Hypoxia-induced ANTXR2 was mediated by EZH2 downregulation. (A) Hierarchical clustering of histone methyltransferases and histone demethylase is shown as a heat map by using a public dataset containing eutopic endometrial and ectopic endometriotic tissues. Normalized probe intensity values were translated into colors with green corresponding to low expressed genes and red to high expressed genes. Stars indicate core components of PRC2. (GSE7305) (B) ANTXR2 RNA and (C) protein levels in normal eutopic stromal cells with EZH2 knocked down (n = 3) (D) Levels of ANTXR2 and EZH2 RNA and (E) protein in the normal eutopic stromal cells treated with hypoxia (1% O2) for 24 h (n = 3). (F) Levels of EZH2 and PDK1 (positive control for hypoxia) mRNA in eutopic stromal cells cultured under normoxia or hypoxia with or without HIF-1α knockdown for 24 h (n = 4). (G) Representative Western blot (left panel) and quantified result (right panel) of ANXTR2 in eutopic stromal cells overexpressed with empty vector or EZH2-GFP under normoxia or hypoxia for 24 h (n = 3). (H) Chromatin immunoprecipitation (ChIP) using H3K27me3, H3K4me3 and EZH2 antibodies was performed in eutopic stromal cells treated with normoxia (Nor) or hypoxia (hypo) for 48 h. Specific primers were designed to amplify ANTXR2 locus (n = 3). (I) Chromatin immunoprecipitation (ChIP) assay was performed in eutopic and ectopic stromal cells by using H3K27me3, H3K4me3, and EZH2 antibodies. Specific primers were designed to amplify ANTXR2 locus (n = 3). The asterisk (*) indicates P < 0.05. Results were presented as means ±SEM.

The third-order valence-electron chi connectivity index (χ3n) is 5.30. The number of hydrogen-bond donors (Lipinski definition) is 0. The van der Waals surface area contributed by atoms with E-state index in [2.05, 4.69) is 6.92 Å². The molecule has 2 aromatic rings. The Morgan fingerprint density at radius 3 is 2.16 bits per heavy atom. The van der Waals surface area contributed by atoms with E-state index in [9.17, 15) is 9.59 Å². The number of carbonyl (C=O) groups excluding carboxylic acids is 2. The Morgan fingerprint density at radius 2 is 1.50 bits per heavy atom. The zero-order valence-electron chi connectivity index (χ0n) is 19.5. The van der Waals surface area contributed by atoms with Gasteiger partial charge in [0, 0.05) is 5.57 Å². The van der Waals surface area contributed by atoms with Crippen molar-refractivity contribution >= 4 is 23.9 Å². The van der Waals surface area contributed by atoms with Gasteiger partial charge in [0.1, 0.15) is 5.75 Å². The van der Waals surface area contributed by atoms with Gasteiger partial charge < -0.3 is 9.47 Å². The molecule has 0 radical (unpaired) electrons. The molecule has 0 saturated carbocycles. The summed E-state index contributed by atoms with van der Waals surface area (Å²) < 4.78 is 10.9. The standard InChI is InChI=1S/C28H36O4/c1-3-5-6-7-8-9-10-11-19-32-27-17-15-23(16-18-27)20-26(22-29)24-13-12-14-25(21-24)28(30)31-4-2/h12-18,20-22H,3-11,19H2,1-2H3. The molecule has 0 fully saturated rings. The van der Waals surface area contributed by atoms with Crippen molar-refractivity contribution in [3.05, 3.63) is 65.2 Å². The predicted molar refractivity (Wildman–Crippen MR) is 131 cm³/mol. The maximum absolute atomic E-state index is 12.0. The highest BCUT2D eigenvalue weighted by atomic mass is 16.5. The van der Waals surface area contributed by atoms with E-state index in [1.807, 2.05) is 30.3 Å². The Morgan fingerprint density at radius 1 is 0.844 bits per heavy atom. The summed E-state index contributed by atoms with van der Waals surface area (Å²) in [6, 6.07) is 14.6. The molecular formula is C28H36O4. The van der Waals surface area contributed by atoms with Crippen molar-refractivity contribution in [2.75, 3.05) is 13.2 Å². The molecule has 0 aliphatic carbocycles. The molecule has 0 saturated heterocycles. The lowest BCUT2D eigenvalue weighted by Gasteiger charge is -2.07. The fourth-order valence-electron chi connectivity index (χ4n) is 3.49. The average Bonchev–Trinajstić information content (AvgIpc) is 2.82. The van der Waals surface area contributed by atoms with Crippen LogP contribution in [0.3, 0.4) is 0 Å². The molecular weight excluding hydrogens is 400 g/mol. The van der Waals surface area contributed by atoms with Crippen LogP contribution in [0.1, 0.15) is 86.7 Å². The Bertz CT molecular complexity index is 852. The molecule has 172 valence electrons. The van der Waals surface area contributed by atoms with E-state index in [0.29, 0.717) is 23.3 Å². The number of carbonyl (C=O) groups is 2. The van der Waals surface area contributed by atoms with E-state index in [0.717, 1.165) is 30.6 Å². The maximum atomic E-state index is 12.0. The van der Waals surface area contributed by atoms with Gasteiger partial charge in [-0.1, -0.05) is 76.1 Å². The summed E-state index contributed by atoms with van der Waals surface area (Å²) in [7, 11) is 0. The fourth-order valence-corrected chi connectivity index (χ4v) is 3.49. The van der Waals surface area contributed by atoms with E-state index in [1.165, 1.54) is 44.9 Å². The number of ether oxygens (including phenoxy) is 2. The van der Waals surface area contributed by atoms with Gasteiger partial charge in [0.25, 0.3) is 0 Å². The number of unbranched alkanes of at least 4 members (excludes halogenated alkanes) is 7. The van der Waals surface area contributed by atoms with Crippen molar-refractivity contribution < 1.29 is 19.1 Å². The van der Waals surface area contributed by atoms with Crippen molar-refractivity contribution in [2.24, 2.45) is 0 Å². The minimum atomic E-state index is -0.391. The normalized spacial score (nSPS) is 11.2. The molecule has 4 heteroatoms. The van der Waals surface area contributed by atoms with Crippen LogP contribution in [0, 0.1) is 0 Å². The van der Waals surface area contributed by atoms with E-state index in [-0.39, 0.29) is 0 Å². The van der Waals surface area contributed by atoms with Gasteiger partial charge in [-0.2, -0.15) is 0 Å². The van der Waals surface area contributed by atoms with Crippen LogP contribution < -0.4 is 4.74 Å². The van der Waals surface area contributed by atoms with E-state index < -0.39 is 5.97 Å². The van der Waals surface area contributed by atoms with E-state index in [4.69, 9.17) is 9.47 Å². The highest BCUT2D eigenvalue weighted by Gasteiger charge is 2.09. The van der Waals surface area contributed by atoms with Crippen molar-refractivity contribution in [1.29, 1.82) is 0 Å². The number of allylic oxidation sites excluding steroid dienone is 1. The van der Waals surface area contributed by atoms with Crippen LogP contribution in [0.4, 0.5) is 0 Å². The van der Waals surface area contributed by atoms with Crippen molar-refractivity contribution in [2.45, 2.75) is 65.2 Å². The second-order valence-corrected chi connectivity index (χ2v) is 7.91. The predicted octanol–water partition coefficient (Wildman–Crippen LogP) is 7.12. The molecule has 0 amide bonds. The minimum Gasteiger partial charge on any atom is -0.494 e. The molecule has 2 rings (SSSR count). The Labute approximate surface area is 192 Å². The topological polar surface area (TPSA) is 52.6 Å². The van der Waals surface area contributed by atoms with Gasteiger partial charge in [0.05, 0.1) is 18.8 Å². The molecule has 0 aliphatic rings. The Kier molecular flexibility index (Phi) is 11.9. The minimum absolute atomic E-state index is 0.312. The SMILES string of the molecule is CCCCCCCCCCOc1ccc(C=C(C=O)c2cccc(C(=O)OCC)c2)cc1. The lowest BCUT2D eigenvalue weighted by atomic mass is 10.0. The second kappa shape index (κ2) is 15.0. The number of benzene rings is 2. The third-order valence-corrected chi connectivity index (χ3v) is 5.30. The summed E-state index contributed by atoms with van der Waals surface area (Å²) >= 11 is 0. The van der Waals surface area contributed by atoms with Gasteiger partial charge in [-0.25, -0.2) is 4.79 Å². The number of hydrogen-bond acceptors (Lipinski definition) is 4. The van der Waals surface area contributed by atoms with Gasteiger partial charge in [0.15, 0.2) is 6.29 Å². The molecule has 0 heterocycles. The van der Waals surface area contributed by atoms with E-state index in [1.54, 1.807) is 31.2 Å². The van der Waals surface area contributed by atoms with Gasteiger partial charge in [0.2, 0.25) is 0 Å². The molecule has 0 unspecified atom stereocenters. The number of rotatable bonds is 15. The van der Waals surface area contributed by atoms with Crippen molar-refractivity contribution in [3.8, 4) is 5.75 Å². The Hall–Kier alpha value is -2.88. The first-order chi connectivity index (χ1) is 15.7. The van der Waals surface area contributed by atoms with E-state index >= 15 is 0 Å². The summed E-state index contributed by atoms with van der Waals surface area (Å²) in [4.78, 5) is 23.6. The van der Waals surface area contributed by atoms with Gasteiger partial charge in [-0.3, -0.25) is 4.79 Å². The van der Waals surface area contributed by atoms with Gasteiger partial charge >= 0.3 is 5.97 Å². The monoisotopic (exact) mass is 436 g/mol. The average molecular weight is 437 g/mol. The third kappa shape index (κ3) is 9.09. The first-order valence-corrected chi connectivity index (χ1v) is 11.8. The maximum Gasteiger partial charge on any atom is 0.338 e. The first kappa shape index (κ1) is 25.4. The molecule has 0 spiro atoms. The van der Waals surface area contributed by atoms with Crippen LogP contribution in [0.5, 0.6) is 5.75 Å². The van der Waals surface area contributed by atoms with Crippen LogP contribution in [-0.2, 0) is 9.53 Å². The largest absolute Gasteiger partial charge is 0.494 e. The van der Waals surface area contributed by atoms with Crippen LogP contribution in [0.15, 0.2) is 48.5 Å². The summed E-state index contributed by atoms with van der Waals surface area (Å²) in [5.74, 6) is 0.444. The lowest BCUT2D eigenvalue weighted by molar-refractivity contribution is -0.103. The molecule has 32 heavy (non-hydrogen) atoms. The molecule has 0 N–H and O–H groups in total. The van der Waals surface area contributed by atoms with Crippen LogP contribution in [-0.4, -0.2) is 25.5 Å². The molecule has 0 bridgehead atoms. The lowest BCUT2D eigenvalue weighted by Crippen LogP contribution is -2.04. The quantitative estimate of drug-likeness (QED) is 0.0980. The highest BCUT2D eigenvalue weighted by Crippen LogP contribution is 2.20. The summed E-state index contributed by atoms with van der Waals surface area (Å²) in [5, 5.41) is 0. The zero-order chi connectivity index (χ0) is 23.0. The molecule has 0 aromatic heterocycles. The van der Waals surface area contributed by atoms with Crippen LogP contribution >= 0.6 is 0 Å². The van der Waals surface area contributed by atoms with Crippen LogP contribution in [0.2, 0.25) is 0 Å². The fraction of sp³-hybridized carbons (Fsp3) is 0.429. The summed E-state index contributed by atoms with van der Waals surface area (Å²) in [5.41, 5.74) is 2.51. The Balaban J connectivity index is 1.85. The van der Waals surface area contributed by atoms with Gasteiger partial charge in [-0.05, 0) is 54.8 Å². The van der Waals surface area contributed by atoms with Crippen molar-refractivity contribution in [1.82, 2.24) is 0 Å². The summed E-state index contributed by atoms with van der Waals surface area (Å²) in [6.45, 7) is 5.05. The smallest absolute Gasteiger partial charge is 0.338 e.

Because the function of EZH2 in endometriosis is still unclear, we first investigated EZH2 expression in endometriotic specimens. Results demonstrated that EZH2 mRNA and protein were reduced in the endometriotic tissues compared to normal tissues (Figure 3A-B). Similar results were also observed in the primary ectopic stromal cells (Figure 3C-D). Further analysis revealed that EZH2 mRNA expression had a negative correlation with ANTXR2 mRNA level (Figure 3E). Immunohistochemical staining results showed that EZH2 was highly expressed in the epithelial and stromal cells of eutopic endometrial tissue but barely detected in epithelial and stromal cells of ectopic endometriotic tissue (Figure 3F-G). In contrast, ANTXR2 expression was greater in endometriotic cells compared to their eutopic counterparts (Figure 3F). Quantification results showed that EZH2 and ANTXR2 expression levels were negatively correlated with each other (Figure 3H).